AUSTIN — A brash New Yorker may not be everyone's idea of Dallas Morning News Texan of the Year, but I can't think of a better man to carry the title for 2012 than nursing home rights advocate Sam Perlin.
The Brooklyn native is one of the best friends anyone living in a Texas nursing home never knew they had.
Perlin, 93, lives in Houston. But for decades now he's dedicated his life to being a government watchdog over state officials in Austin overseeing the long-term-care industry. Perlin dedicates himself to this thankless task because he knows someone needs to do it. That's a lesson he learned serving his nation while in the Army Signal Corps in World War II, fighting the Japanese.
During the battle for Clark Field in the Philippines, he recalled, "a guy opened a can of supposed beans. It was full of sand. If it was a product error it would have been empty, so it was deliberate. People make a lot of money supplying war stuff."
People make a lot of money from working in the long-term-care industry, too. Perlin's volunteer efforts as a private citizen help make sure someone is there to keep an eye on how the industry works with the state, cutting waste and working to ensure Texas gets its money's worth from every penny spent on long-term care.
Perlin wasn't always such a powerful advocate. When his mother died in a nursing home in the 1970s, he was devastated by the quality of care she received. Like most anyone else who's ever face the decision to put a loved one into care, the former middle manager for a New York steel company just didn't know what to do. Later, after he began volunteering in nursing homes, Perlin's outrage grew into action as he took on more responsibilities as an ombudsman and then as a member of a citizens group, Nursing Home Hotline Patrol. As a columnist for the St. Petersburg Times, he was instrumental in starting the first nursing assistant certification program.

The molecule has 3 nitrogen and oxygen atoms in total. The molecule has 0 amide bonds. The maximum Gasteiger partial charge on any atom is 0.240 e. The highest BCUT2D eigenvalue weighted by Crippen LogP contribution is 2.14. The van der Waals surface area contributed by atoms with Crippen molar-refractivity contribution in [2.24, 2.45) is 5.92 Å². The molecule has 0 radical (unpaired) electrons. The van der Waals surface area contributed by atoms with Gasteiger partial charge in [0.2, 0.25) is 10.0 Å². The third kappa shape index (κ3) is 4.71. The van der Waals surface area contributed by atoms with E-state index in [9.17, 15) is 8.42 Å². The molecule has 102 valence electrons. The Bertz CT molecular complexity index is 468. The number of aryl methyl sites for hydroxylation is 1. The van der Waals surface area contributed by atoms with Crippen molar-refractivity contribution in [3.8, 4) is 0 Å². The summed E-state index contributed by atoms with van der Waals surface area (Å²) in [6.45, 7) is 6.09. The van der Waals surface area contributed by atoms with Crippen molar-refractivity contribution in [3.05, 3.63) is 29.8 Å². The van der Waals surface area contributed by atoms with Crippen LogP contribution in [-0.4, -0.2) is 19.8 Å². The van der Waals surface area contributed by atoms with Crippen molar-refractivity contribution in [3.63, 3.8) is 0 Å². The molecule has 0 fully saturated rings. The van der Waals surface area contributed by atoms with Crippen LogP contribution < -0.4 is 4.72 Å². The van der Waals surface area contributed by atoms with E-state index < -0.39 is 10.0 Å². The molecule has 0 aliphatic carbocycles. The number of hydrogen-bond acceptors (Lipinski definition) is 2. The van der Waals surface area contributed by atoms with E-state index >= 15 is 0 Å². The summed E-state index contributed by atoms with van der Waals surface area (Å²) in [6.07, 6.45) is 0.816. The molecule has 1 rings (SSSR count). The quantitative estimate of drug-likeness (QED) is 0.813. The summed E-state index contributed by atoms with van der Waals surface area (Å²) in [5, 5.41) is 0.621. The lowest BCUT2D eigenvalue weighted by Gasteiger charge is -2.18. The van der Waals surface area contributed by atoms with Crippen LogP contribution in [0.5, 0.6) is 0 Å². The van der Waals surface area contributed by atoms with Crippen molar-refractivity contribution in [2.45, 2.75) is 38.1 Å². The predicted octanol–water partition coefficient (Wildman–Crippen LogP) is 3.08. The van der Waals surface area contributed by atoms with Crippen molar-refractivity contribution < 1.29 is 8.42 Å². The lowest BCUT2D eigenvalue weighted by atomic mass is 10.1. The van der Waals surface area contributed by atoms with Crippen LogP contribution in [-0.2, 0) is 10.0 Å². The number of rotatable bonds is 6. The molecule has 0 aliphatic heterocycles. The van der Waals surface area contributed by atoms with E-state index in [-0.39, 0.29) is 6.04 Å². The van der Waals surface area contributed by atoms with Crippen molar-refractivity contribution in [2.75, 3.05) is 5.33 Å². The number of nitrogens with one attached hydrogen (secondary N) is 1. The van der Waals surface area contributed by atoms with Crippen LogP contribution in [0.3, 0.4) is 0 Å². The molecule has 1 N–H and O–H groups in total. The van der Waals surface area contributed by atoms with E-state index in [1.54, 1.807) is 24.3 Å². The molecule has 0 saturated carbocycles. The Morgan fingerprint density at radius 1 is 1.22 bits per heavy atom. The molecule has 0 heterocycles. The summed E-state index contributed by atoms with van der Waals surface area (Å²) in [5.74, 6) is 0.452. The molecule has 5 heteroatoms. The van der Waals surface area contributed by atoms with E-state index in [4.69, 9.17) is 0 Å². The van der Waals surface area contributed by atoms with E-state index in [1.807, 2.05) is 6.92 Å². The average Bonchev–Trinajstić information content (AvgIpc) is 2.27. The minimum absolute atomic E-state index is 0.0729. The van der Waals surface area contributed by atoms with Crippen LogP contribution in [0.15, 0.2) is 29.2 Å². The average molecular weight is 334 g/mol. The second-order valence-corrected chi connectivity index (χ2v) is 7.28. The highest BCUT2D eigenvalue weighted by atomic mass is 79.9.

Perlin moved to Houston in 1983, signed up with Texans for Improvement of Nursing Homes and has been working for Texans ever since.
In 2007, he earned a Special Life-Time Advocacy Award from the National Citizens' Coalition for Nursing Home Reform. In accepting the award, Perlin brushed off the praise.
"It doesn't make sense for me to get an award for something I should be given a penalty for not doing," Perlin said. "As a member of society, I have a responsibility to contribute to its welfare."
Perlin's right, of course. As members of society, we all have a responsibility to contribute our time and efforts and skills to fix the problems we see. From his combat service in World War II to a successful career in the steel industry to his decades serving others as an advocate, Perlin has more than lived up to his responsibilities.
But Perlin's not ready to rest yet. He's all set to take on the state bureaucracy once again, he tells me, to bring more oversight to the program that oversees mental retardation agency service providers. "I am working with the Health and Human Services Commission and the Department of Aged/Disabled. They are staffed with dedicated people who welcome input," Perlin said.
I have no doubts he will succeed, and we will all benefit from his efforts. As a statewide elected official in charge of running eight Texas State Veterans Homes, I welcome Perlin's dedication, commitment and yes, even scrutiny. In the end, this crusty crusader and I are on the same team.